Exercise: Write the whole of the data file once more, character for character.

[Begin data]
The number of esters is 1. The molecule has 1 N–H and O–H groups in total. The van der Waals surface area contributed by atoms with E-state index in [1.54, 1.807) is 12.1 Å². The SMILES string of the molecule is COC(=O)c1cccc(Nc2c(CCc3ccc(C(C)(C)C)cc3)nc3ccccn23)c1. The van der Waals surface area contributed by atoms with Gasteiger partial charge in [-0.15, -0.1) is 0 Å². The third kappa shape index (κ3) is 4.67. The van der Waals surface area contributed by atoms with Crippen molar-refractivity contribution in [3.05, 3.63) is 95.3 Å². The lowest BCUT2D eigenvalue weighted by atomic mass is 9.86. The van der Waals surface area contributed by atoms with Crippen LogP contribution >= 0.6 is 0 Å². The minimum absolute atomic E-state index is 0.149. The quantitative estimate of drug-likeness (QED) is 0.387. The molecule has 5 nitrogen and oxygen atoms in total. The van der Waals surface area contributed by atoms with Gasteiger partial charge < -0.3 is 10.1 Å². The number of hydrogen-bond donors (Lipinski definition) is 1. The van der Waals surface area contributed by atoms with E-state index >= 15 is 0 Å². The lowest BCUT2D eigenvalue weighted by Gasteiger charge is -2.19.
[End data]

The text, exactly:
The number of esters is 1. The molecule has 1 N–H and O–H groups in total. The van der Waals surface area contributed by atoms with E-state index in [1.54, 1.807) is 12.1 Å². The SMILES string of the molecule is COC(=O)c1cccc(Nc2c(CCc3ccc(C(C)(C)C)cc3)nc3ccccn23)c1. The van der Waals surface area contributed by atoms with Gasteiger partial charge in [-0.15, -0.1) is 0 Å². The third kappa shape index (κ3) is 4.67. The van der Waals surface area contributed by atoms with Crippen molar-refractivity contribution in [3.05, 3.63) is 95.3 Å². The lowest BCUT2D eigenvalue weighted by atomic mass is 9.86. The van der Waals surface area contributed by atoms with Crippen LogP contribution >= 0.6 is 0 Å². The minimum absolute atomic E-state index is 0.149. The quantitative estimate of drug-likeness (QED) is 0.387. The molecule has 5 nitrogen and oxygen atoms in total. The van der Waals surface area contributed by atoms with Gasteiger partial charge < -0.3 is 10.1 Å². The number of hydrogen-bond donors (Lipinski definition) is 1. The van der Waals surface area contributed by atoms with E-state index >= 15 is 0 Å². The lowest BCUT2D eigenvalue weighted by Gasteiger charge is -2.19.